6. Simplify Your Navigation.
Navigation is one of the most important aspects of building your website. When a user visits your website, they expect certain things regarding navigation and if they aren’t met then it might lead to you losing a potential customer. The main job of navigation is to make it easier for your users to go through your website without much trouble. It allows the user to jump to some information that they want to gain, or simply just browse your website. Thus, if your website’s navigation is too complicated then it might hinder the browser process and the user might just hit the back button and leave your website altogether. One of the most common navigation design people opt for is the horizontal navigation bar. In this bar, all the major pages are listed alongside each other in the website header.
You can take the example of Blavity. They use a horizontal navigation bar at the top of the page which features links to all the pages such as News, Op-Eds, Lifestyle, Video, BlavityU, Creators 100, Events, submit a story, and Sign Up. It also features a dropdown menu labeled ‘More’ that has all the links to pages that would’ve cluttered into the navigation bar. Having these links on the top of the page gives the user easy access to all the pages on the website. Moreover, the navigation bar is sticky, so you don’t have to scroll up and down to access it.
7. Make your CTAs stand out.
The CTAs or call to action is the elements on the page that asks the user to perform a certain action. CTAs are proven to be quite beneficial when one wants the user to perform a certain task or redirect them to a certain page. The actions that a CTAs could ask a user to perform can range from asking them to subscribe, sign up, learn more, start a free trial, etc.
When it comes to CTA you don’t want it to blend in with the background or be invisible on the website. The main function of a CTA is to attract a user to perform a certain task which makes it obvious that the CTA should stand out on the website. To accomplish this, you can apply tricks such as using bright and bold colors for the CTA and making the surrounding images, background, and other text a little lighter in color. This would help the CTA pop out from the rest.
We can use the example of the SquareUp brand that showcases an excellent CTA on its homepage. SquareUp displays multiple CTAs on their homepage that compels the user to click and take them to different pages. It shows the ‘Get Started’ CTA that takes the user to the sign-up page, and the ‘contact sales’ CTA that takes the user to the customer support page. They show these CTA in bold typography with a white background that helps the text to pop out. The blue color of CTA raises the feeling of trust in the user and compels them to click on the CTA button.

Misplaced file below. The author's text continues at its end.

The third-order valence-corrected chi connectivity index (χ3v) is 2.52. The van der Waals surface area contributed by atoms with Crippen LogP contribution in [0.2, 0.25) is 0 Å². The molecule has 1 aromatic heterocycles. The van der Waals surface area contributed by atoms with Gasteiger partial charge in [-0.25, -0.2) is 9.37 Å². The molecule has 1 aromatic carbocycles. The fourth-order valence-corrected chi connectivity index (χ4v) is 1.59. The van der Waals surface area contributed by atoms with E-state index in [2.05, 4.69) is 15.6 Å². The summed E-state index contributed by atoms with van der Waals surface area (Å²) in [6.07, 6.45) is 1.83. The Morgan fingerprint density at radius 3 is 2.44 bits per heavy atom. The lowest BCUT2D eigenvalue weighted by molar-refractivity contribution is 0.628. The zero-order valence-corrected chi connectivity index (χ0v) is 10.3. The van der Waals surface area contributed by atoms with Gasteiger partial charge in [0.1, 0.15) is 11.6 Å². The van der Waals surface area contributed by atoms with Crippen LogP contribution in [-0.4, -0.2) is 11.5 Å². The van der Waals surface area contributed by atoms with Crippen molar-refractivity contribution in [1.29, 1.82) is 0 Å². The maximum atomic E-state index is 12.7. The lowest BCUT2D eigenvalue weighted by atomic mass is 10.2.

8. Optimize for mobile.
As we’ve already discussed earlier, it’s really important that you build your website to be responsive to all different kinds of devices and search engines. According to several studies, most users open a website on their mobile phones as they are always handy, and one doesn’t always have a computer screen around. As per a recent report, over 59% of organic searches on websites were coming from mobile devices which makes it inevitable that we optimize our websites for mobile devices.
What we mean when we say that your website should be optimized is that it should be highly flexible. The components on your website screen should be flexible enough to arrange themselves according to the screen the website is being accessed on such as mobile, laptop, tablets, etc. You can go as far as removing the access elements that might clutter the mobile screen if the website is opened on a mobile.
If you need an example to study, then open Etsy’s website on your laptop and mobile screen simultaneously. Etsy is one of the many brands that have succeeded in optimizing their website for mobile screens. When accessed through a computer, the website shows different categories in a nav bar and when one hovers over each category there’s a dropdown menu that appears on the screen. On the other hand, when a user accesses the same website through a mobile, the categories collapse behind a hamburger button that significantly improves the functionality and appearance of the website. The category images are also larger in size which makes it easier for the user to tap on them with their fingers.
9. Offer limited options to users
Lastly, we’ll leave you with the thought that you mustn’t offer too many choices to the users. According to Hick’s Law, if a person is presented with a lot of choices, then it takes them that much more time to come to a conclusion. So, if you’re presenting users with too many choices on your website then it can lead to confusion for the user. And if a user is confused then they might make a decision that’s not in the favor of your business, such as leaving items in the cart before making the transaction, or even worse, they might just decide to leave the website altogether. Thus, it becomes essential that you present the users with limited options.
To understand this further, let’s take an example of Shawn Michelle’s Ice cream. It is the perfect example of giving limited options to users to not overwhelm them with information. This website provides information on three things- learn about the company, the ingredients, and ice cream flavors. Now, the way these options are provided is quite innovative. Instead of providing all the information at the same time, there are three banners that keep sliding on the homepage of the website. Using this method makes for a great UX design along with providing limited options to the users.
Requirements for Website Design
Now that we’ve covered the website design guidelines and best practices, let's move forward and discuss a few elements that should not be missed while building a website.
- Header and Footer
Almost every contemporary website has a header and a footer. Try to include them on the majority of your sites, including your homepage, blog posts, and even the page that says, "No results found."